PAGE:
The hourly minimum wage in New Jersey goes up by $1 for most low-income workers starting Friday, bringing it to $12.
The mandatory pay increase is the latest installment in the state’s ongoing ramp-up to a $15 hourly minimum wage and comes during the economic downturn triggered by an international pandemic that has hit low-income workers particularly hard.
Other minimum-wage workers in New Jersey, including those employed by farmers and seasonal and small businesses, will also get modest raises as the calendar turns to 2021.
The state’s hourly minimum wage is gradually being increased to $15 for most workers by 2024, under a law enacted by Gov. Phil Murphy in 2019. Additional $1 wage hikes are scheduled to occur annually over the next three years.
New Jersey is among 20 U.S. states where low-income workers will get mandatory raises at the start of 2021, according to Business for a Fair Minimum Wage, a national network of businesses and executives that advocates for fairer pay for low-income workers.
In New Jersey, in addition to raising the baseline minimum hourly wage for most workers to $12, the minimum hourly wage for workers in seasonal and small businesses with fewer than six employees will go from $10.30 to $11.10, according to the 2019 law.
Increase for agricultural workers: 14 cents an hour
Agricultural workers will also see a slight increase, from $10.30 to $10.44 an hour. The minimum wage for so-called tipped workers like waiters, waitresses and bartenders who rely on contributions from customers to bolster their baseline pay, is increasing by $1, from $3.13 to $4.13.
Those making less than $40,000 annually in the U.S. have been hit harder than those in higher income brackets during the coronavirus pandemic, according to a report issued in May by the Federal Reserve.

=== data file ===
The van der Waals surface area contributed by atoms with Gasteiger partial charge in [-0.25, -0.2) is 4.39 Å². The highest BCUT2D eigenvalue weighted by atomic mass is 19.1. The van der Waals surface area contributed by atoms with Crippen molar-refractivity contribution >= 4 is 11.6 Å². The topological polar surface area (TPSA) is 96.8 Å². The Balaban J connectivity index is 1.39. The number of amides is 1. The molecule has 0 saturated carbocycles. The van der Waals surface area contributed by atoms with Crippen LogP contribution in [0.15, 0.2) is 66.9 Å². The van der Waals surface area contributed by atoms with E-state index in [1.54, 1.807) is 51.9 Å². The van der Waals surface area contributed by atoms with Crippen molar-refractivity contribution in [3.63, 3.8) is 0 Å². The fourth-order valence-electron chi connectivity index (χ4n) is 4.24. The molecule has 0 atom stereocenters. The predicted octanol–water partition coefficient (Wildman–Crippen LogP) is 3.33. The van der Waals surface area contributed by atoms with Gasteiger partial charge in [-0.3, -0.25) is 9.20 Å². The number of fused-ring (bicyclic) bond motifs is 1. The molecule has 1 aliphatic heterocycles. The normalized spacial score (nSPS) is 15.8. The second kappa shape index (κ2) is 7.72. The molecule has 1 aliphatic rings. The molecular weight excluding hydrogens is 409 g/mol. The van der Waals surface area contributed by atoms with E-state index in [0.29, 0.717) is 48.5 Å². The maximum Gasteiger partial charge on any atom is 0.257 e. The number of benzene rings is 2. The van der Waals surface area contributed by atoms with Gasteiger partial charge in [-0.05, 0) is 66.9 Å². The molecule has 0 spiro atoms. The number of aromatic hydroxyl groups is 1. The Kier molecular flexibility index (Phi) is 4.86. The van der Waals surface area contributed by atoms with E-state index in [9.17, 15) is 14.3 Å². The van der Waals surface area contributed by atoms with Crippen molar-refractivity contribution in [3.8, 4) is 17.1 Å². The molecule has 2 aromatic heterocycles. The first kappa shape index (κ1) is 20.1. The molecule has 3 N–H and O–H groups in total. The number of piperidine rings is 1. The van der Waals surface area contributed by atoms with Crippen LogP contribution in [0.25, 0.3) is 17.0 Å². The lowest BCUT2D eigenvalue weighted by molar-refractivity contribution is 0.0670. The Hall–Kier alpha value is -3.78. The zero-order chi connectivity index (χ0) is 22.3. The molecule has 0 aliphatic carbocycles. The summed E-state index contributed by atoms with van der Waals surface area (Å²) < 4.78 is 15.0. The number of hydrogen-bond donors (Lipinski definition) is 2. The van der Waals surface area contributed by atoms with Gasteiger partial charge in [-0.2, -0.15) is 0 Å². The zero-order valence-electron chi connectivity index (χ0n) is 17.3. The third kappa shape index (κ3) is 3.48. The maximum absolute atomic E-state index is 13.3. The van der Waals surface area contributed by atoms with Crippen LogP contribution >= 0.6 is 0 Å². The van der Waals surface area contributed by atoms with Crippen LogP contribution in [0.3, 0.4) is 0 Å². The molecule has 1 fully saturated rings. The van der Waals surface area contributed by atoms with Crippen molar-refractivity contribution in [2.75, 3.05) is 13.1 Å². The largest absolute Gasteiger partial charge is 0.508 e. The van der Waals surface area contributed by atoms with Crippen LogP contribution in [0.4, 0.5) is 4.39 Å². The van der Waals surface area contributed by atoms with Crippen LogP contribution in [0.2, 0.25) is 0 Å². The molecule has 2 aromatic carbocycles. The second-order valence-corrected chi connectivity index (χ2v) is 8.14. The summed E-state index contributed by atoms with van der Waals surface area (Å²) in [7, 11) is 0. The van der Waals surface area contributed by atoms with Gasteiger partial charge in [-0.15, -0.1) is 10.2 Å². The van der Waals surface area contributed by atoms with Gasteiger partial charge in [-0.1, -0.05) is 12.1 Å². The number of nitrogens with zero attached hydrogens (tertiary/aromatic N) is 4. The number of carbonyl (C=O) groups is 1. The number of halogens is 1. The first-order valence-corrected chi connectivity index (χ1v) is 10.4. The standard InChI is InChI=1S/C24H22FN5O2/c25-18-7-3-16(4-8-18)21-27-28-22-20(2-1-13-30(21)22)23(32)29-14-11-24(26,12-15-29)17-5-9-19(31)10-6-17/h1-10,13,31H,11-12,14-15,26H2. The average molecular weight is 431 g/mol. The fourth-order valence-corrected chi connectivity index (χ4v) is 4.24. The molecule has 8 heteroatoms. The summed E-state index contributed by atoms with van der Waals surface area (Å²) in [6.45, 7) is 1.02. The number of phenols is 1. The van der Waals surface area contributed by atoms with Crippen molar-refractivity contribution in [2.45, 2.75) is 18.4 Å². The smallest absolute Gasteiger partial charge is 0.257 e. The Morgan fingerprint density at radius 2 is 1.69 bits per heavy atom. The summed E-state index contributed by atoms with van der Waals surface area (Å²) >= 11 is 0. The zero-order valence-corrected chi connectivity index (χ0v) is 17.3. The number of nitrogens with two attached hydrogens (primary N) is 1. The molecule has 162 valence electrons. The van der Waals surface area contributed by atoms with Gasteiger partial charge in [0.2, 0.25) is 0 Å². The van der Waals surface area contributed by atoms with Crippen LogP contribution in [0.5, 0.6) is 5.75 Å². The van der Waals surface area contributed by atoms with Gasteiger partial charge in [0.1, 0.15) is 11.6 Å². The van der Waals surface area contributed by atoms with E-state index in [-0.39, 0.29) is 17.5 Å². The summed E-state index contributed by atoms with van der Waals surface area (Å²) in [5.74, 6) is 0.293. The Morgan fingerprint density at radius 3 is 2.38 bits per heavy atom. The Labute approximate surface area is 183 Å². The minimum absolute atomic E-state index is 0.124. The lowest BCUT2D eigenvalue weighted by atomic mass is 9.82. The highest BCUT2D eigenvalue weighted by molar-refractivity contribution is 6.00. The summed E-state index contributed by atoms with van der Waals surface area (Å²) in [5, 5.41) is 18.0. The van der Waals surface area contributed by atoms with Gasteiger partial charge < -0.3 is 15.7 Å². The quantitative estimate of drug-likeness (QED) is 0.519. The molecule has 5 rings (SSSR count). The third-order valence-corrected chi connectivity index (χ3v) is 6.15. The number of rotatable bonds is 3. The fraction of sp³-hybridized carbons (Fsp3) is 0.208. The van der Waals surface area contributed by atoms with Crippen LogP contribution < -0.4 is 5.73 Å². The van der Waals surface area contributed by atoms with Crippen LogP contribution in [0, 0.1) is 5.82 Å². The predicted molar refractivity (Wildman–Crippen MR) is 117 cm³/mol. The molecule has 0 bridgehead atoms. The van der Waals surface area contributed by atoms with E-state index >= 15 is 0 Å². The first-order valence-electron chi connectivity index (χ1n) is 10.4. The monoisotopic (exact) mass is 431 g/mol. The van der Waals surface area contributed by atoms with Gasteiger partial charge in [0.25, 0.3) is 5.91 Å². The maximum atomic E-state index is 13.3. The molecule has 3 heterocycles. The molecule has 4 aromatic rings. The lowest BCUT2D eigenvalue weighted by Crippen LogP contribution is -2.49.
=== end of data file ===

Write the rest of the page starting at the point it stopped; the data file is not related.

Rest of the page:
Kelly Vlahakis-Hanks, president and CEO of ECOS, a cleaning-products company with manufacturing plants in New Jersey and several other states where the minimum wage is rising in 2021, called the pay hikes for low-income workers “more important than ever,” citing the ongoing health crisis.
“When you take care of your team, they take care of your company and customers,” said Vlahakis-Hanks, a member of the Business for a Fair Minimum Wage network.
“We’re very glad to see minimum wage increases in all the states where we manufacture and many others across the country,” she said.
But the ongoing wage ramp-up in New Jersey has fueled concerns among some business groups about the potential impact on companies that already are struggling to survive during the coronavirus pandemic.
The latest annual poll of state employers by the New Jersey Business & Industry Association indicated the public health crisis has triggered widespread earnings losses and led many companies to seek federal or state assistance to get by in recent months.
More than 50% of survey respondents said implementation of the higher hourly wage in New Jersey would affect their operations. To offset the wage increase, 30% of respondents said they were planning to raise their prices and 18% were planning to cut staffing. Another 15% were planning to reduce worker benefits and 10% were shifting to automation.
Bipartisan legislation, introduced several months after Murphy enacted the 2019 minimum-wage law, sought to establish an “off-ramp” that would have allowed for the annual pay increases to be put on hold during times of economic decline.
The bill, which called for the wage hikes to be suspended during prolonged increases in the state unemployment rate and decline in sales-tax receipts, was heavily criticized by worker advocates and never made it out of either house of the Legislature.
Sen. Declan O’Scanlon, a co-sponsor of the “off-ramp” legislation, has called for an emergency session of the Legislature to be convened to put a hold on the latest mandatory wage hikes.
“We all want everyone to have the opportunity to prosper and to make as much money as possible,” said O’Scanlon (R-Monmouth). “But rigid, substantial ongoing increases — with no flexibility or safety valve in the face of economic downturn — were ill advised when enacted and totally counter-productive now.”
“To increase economic stress on businesses desperately struggling to survive, desperately struggling to avoid laying people off, is insanity,” he said.